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Tax Levy Reduction In Roslyn Harbor

Board of trustees approves 3 percent revenue decrease

The Village of Roslyn isn’t the only municipality in the area to pass a budget that not only holds the line on revenue, but one that actually manages to give residents a tax reduction.

The Village of Roslyn Harbor passed their 2012-13 budget last Wednesday, with the board of trustees approving a 3 percent reduction in the overall tax levy. Village officials said that this follows last year’s reduction of 2.5 percent and the prior 2 years of flat taxes under Mayor Yvette Edidin’s tenure.

Commenting on the budget, Mayor Edidin said that she has “aggressively managed” the budget in past years, all as a way to prevent a tax increase during a recession, while still increasing services. Toward that end, Mayor Edidin cited several initiatives: the village’s first municipal garbage and recycling service, a renovated village hall, the village’s first playground, a private security force, an upgraded road and drainage infrastructure, and increased government transparency.

“When the recession hit in my first year as mayor, village revenues collapsed by nearly 40 percent,” Mayor Edidin said. “Despite this, our administration was able to hold taxes flat for two years and even decrease taxes in the last two years. I have one message for thoughtful voters out there: It is possible to do more with less.  If the right people with the right skill set are in charge of a budget, it can be managed tightly without waste and be optimized for taxpayer benefit.  I want to say thank you to my outgoing Deputy Mayor Eric Schuster who was critical in both inspiring and executing all of these accomplishments as well as to my current staff Clerk/Treasurer Valerie Onorato, Deputy Clerk/Court Clerk Nicole Rhodes and my hardworking board who passed the budget including the 3 percent tax decrease: David Mandell, Louis Badolato, Jeremy Rosof, and Cheryl Stasky Mora. I look forward to our future accomplishments together.”

The Village of Roslyn budget saw a 2 percent tax cut, with Mayor John Durkin citing the retirement of an outstanding bond, plus “prudent financial planning and cost cutting measures.”

The East Hills budget saw no tax increases, with Mayor Michael R. Koblenz noting such cost cutting measures as refinancing overall bonds and those from a repaving project on Forest Drive by a commercial developer.

Finally, the Village of Roslyn Estates board of trustees approved a budget that Mayor Jeff Schwartzberg said had “flat taxes in real dollars.” In addition, the village, Mayor Schwartzberg said, was able to introduce “a number of sound business practices which included establishing capital reserves that will allow us to prepare for future infrastructure maintenance, repair and replacement programs. This upcoming year’s budget continues to build upon those reserves… over time, our village will be in a much stronger financial position to deal with normal wear and tear issues that will surely arise.”


Howard Kroplick was just settling in to his new position as North Hempstead’s town historian in April of 2012 when a phone call from a resident who found an old headstone led him into a comprehensive study of all 28 cemeteries within

the town’s boundaries.


Kroplick, an East Hills resident for 29 years, serves in the unpaid role as an advisor to the North Hempstead board, out of his longtime love of history. His exhaustive study of the area’s cemeteries has helped him complete a history of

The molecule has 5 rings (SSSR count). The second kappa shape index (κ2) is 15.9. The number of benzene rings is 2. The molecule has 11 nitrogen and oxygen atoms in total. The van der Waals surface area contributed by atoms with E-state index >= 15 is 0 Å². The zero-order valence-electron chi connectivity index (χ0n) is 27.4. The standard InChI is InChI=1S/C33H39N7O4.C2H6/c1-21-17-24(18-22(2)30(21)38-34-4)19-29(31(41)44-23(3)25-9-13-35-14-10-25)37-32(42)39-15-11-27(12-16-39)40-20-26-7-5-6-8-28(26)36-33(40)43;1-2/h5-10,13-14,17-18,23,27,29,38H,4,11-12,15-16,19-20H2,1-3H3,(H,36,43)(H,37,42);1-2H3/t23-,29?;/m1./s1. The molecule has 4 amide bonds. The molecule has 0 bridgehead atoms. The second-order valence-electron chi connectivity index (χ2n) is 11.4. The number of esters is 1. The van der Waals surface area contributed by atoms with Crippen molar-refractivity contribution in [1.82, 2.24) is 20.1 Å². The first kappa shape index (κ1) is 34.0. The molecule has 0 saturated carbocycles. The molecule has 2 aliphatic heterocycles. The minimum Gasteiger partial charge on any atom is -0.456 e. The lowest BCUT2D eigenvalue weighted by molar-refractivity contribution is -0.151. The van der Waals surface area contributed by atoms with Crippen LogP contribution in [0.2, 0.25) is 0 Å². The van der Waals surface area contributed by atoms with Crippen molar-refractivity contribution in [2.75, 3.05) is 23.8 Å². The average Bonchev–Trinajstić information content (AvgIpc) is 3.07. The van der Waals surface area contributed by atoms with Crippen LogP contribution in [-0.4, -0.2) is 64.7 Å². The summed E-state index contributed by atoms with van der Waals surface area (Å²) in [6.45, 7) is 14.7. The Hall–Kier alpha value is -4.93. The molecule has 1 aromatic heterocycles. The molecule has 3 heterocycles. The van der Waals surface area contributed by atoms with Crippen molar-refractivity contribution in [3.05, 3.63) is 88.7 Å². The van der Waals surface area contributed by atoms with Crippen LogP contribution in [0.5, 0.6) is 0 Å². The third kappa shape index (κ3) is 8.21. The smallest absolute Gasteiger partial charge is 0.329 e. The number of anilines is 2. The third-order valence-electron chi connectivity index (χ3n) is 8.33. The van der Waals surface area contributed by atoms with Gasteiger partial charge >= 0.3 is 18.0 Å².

North Hempstead that will be published in January, which will coincide with the 400-year anniversary of the discovery of Long Island, by Dutch explorer Adriaen Block. It was Block, according to Kroplick, who first identified Long Island as an actual island, not a peninsula as many believed back then. The 128-page book from Arcadia Publishing is the first ever written about North Hempstead.

For the time being, much of the Roslyn area is without representation on the Town of North Hempstead council. Recently, Thomas K. Dwyer, who has represented Roslyn on that body since 2002, announced that he would step down from the board while he is in negotiations with a Manhattan-based consulting firm.


Dwyer, who is the chief operating officer of Syosset-based American Land Services, would not identify the firm he is talking to, but he said that the new job would represent a conflict of interest with his work on the town board.


SUNY College at Old Westbury recently named Dr. Anthony DeLuca of Levittown as the College’s NCAA Faculty Athletics Representative (FAR), beginning at the start of the 2014-15 academic year.  

DeLuca, now entering his third year at Old Westbury, also holds the position as director Old Westbury’s Honors College.


“We are thrilled that Dr. DeLuca will serve as Old Westbury’s Faculty Athletics Representative,” said director of athletics Lenore Walsh.  “He is a champion for intercollegiate athletics and has been involved with our program since his arrival at Old Westbury.  I am looking forward to the opportunity to work closely with Dr. DeLuca in support of our students’ academic and athletic pursuits at Old Westbury.”

Albertson resident and Kellenberg sophomore Gabby Schreib qualified for the Millrose Games in New York City. Schreib qualified as a member of the Sprint Medley Relay along with Danielle Correia, Bridget McNierney, and Jazmine Fray. 

The Kellenberg relay’s close second place finish in January’s Millrose Trials has moved them closer to defending the title they won in the same relay at last year’s Millrose Games. Schreib and her teammates time is currently second in the United States for girls track and field performances.


Pete Hamill Lecture - December 5

Chazak Celebration - December 7

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